Proof of probable cause requires less evidence than would be required for conviction — that is, less than proof beyond a reasonable doubt — but more than "bare suspicion." As Professor LaFave points out, "This marks the boundaries of the quest ... but obviously does not indicate at precisely what point between those two extremes probable cause is to be located."
Id. at 175, 69 S.Ct. at 1310.
W. LaFave, supra note 2, § 3.2(e), at 586.
As the function of arrest is not merely to produce someone in court for prosecution but also to enable a police officer who believes that the person has committed a crime to complete his investigation, the Model Code of Criminal Procedure permits arrest without evidence sufficient to meet a more-probable-than-not test. The Supreme Court has stated that what is required is only the probability that the arrested person has engaged in criminal activity and not a prima facie showing of his guilt. This does not make clear, however, whether as a matter of constitutional law the Fourth Amendment requires a preponderance of the evidence or merely a substantial probability. The decisions in this circuit also leave the question unsettled, some stating that a preponderance of evidence is required but at least two indicating that "probability" is satisfied by something less.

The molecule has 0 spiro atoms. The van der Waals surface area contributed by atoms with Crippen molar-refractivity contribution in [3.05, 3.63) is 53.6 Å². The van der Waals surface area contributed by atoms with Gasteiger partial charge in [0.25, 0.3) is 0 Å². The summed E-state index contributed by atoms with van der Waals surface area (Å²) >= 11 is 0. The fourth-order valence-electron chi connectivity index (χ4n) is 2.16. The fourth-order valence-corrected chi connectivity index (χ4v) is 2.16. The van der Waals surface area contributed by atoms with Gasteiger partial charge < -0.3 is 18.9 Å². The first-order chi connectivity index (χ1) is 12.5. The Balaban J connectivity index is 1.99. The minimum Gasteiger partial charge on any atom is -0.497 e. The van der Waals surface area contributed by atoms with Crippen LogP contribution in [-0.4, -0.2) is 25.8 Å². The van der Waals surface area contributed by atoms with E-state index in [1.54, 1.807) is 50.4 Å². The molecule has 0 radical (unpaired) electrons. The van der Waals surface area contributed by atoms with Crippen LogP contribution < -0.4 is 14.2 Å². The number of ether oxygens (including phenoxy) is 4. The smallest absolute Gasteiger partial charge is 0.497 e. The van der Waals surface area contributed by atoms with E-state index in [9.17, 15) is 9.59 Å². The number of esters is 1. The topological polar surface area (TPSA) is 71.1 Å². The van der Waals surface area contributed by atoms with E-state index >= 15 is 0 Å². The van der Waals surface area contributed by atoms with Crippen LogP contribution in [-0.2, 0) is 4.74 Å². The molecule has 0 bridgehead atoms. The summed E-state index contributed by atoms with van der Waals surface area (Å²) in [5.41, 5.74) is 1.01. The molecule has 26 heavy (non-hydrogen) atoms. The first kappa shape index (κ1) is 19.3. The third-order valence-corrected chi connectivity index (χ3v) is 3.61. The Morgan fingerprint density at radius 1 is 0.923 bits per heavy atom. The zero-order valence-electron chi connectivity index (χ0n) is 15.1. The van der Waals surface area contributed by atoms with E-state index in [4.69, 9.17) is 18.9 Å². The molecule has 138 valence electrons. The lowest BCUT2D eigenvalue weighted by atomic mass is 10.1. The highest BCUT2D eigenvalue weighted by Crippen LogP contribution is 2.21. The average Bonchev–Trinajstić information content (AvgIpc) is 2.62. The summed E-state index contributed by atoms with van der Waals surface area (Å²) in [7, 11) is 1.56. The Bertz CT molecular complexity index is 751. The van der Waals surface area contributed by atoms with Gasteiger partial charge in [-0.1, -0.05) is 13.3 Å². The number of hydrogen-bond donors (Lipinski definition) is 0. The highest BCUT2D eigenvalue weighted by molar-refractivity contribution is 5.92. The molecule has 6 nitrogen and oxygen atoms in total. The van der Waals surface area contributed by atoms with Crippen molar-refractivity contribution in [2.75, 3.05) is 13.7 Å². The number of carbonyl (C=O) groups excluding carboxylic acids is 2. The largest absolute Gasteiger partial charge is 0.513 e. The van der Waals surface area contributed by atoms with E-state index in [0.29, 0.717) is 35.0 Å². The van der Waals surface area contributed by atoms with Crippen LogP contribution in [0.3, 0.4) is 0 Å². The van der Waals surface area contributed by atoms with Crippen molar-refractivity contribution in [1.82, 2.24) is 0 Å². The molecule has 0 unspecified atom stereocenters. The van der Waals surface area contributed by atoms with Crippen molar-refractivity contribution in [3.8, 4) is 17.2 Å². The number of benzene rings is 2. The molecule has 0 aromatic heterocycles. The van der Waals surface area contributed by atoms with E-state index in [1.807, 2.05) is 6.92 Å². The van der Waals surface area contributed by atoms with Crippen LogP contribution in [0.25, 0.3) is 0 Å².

Id. at 591-92.
Model Code of Pre-Arraignment Procedure 14 (1975).
W. LaFave, supra, note 2, § 3.2(e).
See, e.g., United States v. Tinkle, 655 F.2d 617 (5th Cir. 1981), cert. denied, 455 U.S. 924, 102 S.Ct. 1285, 71 L.Ed.2d 467 (1982).
See, e.g., United States v. Antone, 753 F.2d 1301 (5th Cir.), cert. denied, 474 U.S. 818, 106 S.Ct. 64, 65, 88 L.Ed.2d 52 (1985); United States v. Adcock, 756 F.2d 346 (5th Cir.), cert. denied, 471 U.S. 1102, 105 S.Ct. 2329, 85 L.Ed.2d 847 (1985).
Whatever the criterion, the police did not have probable cause to arrest Raborn as an identified individual because, as they testified, they "had no idea" who was driving the brown pickup truck when they stopped it. We therefore consider whether they had probable cause to arrest anyone who drove up to this secluded farmhouse, stopped in front of it for five minutes, blew the vehicle's horn, and attempted to leave the area.